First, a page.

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Piping Plovers: The Bird On The Beach

The species Charadrium Melodus, or better known as the Piping Plover is the threatened coastal bird you will hear most Mass locals talk about. Sometimes it is positive and sometimes not so much!

After wintering in places like the Gulf Coast, Bahamas, and the south east coastal regions of the United States Piping Plovers fly north to find a mate, make a scrape (nest) and have some babies. This happens in early April and lasts till early July.


Even though Piping Plovers can fly they spend most of their time on the ground. Even their scrapes are found on the ground tucked in between rocks. The eggs mimic rocks as a form of disguise. The only way to tell the difference is they are neatly together and are round instead of jagged. The scrapes are small, shallow holes dug in the sand and can be decorated with shells. They are actually very pretty!


A mated pair can have up to four eggs which take between 26-28 days to incubate. Once hatched it can take the chicks about 35 days to fly. We stop watching the nest when a chick has flown 50 ft. From birth chicks feed themselves but their parents teach them how and what to forage. They look to their parents for protection from predators, the elements and for warmth.

The placements of the nests, coloring of the eggs, and how small the chicks are it is easy to accidentally step on the scrape or babies. This is why areas are roped off at the beach. Eggs and/or chicks can be eaten by cats, raccoons, seagulls, or coyotes. This is just to name a few natural threats. Some other threats the Piping Plover face are habitat loss from storms as well as coastal development.


Piping Plovers are more important than we know for a couple of reasons. A Piping Plovers diet consists of marine worms, small sand fleas, fly larvae, beetles, crustaceans, mollusks and other small marine animals. This helps keep those populations in check and out of our hair while we enjoy the beach. To researchers and scientists the fact that these birds are an indicator species is more important. What that means is that it tells these people how healthy an ecosystem is. So if Piping Plovers are around you know that you are at a clean and healthy beach!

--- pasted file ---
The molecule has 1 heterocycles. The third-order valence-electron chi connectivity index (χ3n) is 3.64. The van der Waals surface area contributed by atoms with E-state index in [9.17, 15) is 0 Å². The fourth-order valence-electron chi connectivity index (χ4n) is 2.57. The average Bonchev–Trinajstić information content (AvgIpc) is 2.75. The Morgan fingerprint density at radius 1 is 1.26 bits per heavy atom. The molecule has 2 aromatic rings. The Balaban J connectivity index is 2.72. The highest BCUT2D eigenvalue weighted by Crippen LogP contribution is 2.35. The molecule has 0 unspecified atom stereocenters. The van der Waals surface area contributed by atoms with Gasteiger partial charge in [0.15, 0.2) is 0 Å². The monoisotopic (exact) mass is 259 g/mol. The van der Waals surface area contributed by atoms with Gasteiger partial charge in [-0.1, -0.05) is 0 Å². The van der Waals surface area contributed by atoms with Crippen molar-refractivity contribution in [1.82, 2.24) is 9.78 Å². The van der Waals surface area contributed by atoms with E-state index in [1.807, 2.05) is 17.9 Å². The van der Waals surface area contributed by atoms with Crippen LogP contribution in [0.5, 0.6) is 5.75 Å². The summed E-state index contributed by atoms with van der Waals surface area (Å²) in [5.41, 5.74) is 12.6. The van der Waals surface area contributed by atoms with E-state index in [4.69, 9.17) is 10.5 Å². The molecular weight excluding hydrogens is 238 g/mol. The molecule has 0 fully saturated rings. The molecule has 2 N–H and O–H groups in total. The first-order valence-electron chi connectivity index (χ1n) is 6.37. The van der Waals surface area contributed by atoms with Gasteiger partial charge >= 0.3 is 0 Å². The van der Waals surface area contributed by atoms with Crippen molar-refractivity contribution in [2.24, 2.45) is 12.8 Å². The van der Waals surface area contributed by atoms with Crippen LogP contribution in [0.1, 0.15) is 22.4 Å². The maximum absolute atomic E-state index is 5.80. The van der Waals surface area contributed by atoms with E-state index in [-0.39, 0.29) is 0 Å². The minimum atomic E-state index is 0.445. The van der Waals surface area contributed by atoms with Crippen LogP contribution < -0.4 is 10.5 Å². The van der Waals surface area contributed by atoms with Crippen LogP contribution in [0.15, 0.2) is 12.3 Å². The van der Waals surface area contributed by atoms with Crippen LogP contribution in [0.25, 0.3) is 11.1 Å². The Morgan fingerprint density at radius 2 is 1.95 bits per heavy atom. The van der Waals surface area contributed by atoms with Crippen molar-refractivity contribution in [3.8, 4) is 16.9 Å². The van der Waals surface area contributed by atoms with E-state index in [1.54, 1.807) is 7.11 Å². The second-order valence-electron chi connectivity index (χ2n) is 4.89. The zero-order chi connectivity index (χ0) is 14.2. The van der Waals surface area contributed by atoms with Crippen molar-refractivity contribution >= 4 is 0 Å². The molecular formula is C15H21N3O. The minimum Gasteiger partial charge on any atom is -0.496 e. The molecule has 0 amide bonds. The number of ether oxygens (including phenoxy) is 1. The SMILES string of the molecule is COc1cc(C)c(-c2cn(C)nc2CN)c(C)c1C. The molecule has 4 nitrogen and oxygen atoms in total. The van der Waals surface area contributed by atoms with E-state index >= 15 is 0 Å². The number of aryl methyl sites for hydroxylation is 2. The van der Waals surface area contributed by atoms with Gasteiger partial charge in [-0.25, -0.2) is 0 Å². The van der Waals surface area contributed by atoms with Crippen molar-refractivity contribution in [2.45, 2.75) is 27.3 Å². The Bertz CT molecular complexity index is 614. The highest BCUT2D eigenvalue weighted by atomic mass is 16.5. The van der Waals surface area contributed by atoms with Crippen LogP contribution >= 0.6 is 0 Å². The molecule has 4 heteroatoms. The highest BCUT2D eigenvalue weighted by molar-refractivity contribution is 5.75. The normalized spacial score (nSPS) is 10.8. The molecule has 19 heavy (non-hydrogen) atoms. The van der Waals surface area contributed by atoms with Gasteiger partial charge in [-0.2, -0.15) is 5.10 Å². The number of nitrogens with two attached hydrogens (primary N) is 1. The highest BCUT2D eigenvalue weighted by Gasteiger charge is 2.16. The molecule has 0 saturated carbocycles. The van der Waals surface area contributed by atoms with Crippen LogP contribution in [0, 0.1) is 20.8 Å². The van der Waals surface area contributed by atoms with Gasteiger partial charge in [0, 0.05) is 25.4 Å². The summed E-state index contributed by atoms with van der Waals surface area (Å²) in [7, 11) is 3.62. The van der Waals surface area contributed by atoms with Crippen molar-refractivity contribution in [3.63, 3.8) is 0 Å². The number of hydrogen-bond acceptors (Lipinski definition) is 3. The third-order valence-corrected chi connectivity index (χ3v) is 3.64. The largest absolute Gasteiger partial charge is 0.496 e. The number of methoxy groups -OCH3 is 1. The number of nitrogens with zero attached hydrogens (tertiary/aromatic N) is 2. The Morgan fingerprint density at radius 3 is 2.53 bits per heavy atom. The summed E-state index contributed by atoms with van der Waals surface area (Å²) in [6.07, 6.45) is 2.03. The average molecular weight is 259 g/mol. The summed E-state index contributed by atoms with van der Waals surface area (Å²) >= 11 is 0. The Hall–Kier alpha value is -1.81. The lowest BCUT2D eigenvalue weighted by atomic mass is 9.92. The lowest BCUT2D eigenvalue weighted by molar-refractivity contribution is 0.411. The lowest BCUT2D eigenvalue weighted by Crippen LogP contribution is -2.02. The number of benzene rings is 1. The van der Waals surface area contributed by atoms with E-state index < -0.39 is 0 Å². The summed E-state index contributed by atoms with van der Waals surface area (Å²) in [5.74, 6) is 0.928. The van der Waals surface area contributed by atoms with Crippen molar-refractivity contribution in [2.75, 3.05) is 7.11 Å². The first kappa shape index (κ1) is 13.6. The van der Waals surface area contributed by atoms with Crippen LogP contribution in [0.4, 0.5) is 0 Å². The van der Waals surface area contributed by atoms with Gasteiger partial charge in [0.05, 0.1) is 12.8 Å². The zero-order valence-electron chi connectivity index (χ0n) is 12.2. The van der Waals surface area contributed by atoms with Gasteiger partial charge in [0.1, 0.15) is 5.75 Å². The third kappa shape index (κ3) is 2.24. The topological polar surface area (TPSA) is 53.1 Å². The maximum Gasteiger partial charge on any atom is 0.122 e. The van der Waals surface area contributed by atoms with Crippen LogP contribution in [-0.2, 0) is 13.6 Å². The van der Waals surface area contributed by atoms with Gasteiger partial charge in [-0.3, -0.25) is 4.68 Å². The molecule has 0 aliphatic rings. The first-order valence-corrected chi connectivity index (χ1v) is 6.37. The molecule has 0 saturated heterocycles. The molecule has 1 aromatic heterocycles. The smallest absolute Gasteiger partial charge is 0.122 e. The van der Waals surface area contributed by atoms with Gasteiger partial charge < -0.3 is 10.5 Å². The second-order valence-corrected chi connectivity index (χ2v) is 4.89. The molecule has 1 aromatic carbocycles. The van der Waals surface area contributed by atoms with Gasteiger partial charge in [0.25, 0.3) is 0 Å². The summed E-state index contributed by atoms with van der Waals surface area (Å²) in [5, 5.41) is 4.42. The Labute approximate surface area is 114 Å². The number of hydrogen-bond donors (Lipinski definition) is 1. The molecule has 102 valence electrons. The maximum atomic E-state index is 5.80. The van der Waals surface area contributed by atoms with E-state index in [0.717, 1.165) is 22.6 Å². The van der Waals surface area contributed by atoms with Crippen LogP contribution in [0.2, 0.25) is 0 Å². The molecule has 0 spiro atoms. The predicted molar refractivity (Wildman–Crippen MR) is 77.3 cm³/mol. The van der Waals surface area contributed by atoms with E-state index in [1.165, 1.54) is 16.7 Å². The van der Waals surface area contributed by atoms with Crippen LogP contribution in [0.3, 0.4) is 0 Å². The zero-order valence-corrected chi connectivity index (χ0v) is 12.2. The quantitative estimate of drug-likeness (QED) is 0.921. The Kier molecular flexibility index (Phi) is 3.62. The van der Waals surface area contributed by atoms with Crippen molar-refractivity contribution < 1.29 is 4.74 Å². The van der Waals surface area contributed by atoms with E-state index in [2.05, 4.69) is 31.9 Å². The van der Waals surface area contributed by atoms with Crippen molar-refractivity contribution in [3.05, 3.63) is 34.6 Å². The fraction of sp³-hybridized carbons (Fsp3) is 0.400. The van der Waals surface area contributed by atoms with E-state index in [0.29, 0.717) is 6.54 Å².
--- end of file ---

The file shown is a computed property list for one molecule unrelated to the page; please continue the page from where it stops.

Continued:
It is easy to get lost in the fact that we cant always have things the way we want. In this case it is complete access to the beach or being able to drive on it, but having a clean and healthy beach is important. Having a variety of species in an ecosystem is how this health is kept. We are apart of that ecosystem and have been since the beginning if time. So lets work together, oh and enjoy the beach!


Adult Piping Plovers


Piping Plover Sitting on her nest!


New born Piping Plovers


Teenage Piping Plovers




References


All Photos were taken by Adrian Adams, all rights are reserved by photographer


Personal Experience from Work


Piping plover. Audubon. (2023, April 13). https://www.audubon.org/field-guide/bird/piping-plover

Vinelli, R. (n.d.). Charadrius melodus (piping plover). Animal Diversity Web. https://animaldiversity.org/accounts/Charadrius_melodus/#;~:text=Economic%20Importance%20for%20Humans%3A%20Positive&text=The%20Piping%20Plover%20also%20controls,small%20crustacean%20populations%20on%20beaches.


Dunn, J. L., Alderfer, J. K., & Lehman, P. E. (2008). National Geographic Field Guide to the birds of eastern north america. National Geographic.








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